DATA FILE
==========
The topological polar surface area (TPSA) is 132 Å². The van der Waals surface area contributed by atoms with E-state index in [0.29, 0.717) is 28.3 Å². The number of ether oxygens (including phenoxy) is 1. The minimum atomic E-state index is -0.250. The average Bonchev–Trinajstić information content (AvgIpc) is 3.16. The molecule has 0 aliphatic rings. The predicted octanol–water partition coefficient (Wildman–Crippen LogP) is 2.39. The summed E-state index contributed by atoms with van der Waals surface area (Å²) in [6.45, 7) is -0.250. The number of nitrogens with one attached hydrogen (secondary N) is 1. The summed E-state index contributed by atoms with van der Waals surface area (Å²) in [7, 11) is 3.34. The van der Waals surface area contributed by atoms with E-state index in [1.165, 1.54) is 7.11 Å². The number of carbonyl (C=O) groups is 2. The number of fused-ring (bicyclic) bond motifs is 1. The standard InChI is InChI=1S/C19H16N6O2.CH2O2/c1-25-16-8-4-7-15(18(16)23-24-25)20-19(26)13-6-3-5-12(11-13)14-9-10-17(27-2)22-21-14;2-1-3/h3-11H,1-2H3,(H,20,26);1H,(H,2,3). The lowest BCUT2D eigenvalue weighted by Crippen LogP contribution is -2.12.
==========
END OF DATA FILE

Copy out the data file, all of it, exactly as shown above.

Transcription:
The topological polar surface area (TPSA) is 132 Å². The van der Waals surface area contributed by atoms with E-state index in [0.29, 0.717) is 28.3 Å². The number of ether oxygens (including phenoxy) is 1. The minimum atomic E-state index is -0.250. The average Bonchev–Trinajstić information content (AvgIpc) is 3.16. The molecule has 0 aliphatic rings. The predicted octanol–water partition coefficient (Wildman–Crippen LogP) is 2.39. The summed E-state index contributed by atoms with van der Waals surface area (Å²) in [6.45, 7) is -0.250. The number of nitrogens with one attached hydrogen (secondary N) is 1. The summed E-state index contributed by atoms with van der Waals surface area (Å²) in [7, 11) is 3.34. The van der Waals surface area contributed by atoms with E-state index in [1.165, 1.54) is 7.11 Å². The number of carbonyl (C=O) groups is 2. The number of fused-ring (bicyclic) bond motifs is 1. The standard InChI is InChI=1S/C19H16N6O2.CH2O2/c1-25-16-8-4-7-15(18(16)23-24-25)20-19(26)13-6-3-5-12(11-13)14-9-10-17(27-2)22-21-14;2-1-3/h3-11H,1-2H3,(H,20,26);1H,(H,2,3). The lowest BCUT2D eigenvalue weighted by Crippen LogP contribution is -2.12.